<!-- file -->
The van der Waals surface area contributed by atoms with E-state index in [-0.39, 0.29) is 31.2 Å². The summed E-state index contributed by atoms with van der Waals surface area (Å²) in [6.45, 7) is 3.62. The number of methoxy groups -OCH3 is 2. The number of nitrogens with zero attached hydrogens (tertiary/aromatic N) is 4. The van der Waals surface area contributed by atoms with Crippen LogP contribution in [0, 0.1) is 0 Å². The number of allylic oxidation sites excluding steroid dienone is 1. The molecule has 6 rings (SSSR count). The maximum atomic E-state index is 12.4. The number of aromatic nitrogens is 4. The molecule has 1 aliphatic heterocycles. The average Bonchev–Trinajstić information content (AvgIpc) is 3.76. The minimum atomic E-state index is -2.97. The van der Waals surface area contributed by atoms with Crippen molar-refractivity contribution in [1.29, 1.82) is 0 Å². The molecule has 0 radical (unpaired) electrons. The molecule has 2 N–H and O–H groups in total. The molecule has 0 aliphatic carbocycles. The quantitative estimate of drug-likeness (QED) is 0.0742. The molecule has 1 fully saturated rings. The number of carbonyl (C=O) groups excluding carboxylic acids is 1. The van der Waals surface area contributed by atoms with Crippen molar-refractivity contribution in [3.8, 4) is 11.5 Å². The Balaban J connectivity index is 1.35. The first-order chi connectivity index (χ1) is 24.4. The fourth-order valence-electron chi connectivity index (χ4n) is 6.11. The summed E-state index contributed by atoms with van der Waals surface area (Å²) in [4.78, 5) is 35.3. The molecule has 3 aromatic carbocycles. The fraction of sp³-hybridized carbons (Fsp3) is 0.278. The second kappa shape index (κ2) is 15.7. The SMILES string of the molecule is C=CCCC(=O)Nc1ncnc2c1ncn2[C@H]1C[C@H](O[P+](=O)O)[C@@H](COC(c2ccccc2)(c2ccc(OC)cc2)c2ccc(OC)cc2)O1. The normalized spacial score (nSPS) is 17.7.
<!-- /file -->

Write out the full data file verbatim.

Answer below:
The van der Waals surface area contributed by atoms with E-state index in [-0.39, 0.29) is 31.2 Å². The summed E-state index contributed by atoms with van der Waals surface area (Å²) in [6.45, 7) is 3.62. The number of methoxy groups -OCH3 is 2. The number of nitrogens with zero attached hydrogens (tertiary/aromatic N) is 4. The van der Waals surface area contributed by atoms with Crippen LogP contribution in [0, 0.1) is 0 Å². The number of allylic oxidation sites excluding steroid dienone is 1. The molecule has 6 rings (SSSR count). The maximum atomic E-state index is 12.4. The number of aromatic nitrogens is 4. The molecule has 1 aliphatic heterocycles. The average Bonchev–Trinajstić information content (AvgIpc) is 3.76. The minimum atomic E-state index is -2.97. The van der Waals surface area contributed by atoms with Crippen molar-refractivity contribution in [1.29, 1.82) is 0 Å². The molecule has 0 radical (unpaired) electrons. The molecule has 2 N–H and O–H groups in total. The molecule has 0 aliphatic carbocycles. The quantitative estimate of drug-likeness (QED) is 0.0742. The molecule has 1 fully saturated rings. The number of carbonyl (C=O) groups excluding carboxylic acids is 1. The van der Waals surface area contributed by atoms with Crippen molar-refractivity contribution in [3.8, 4) is 11.5 Å². The Balaban J connectivity index is 1.35. The first-order chi connectivity index (χ1) is 24.4. The fourth-order valence-electron chi connectivity index (χ4n) is 6.11. The summed E-state index contributed by atoms with van der Waals surface area (Å²) in [4.78, 5) is 35.3. The molecule has 3 aromatic carbocycles. The fraction of sp³-hybridized carbons (Fsp3) is 0.278. The second kappa shape index (κ2) is 15.7. The SMILES string of the molecule is C=CCCC(=O)Nc1ncnc2c1ncn2[C@H]1C[C@H](O[P+](=O)O)[C@@H](COC(c2ccccc2)(c2ccc(OC)cc2)c2ccc(OC)cc2)O1. The normalized spacial score (nSPS) is 17.7.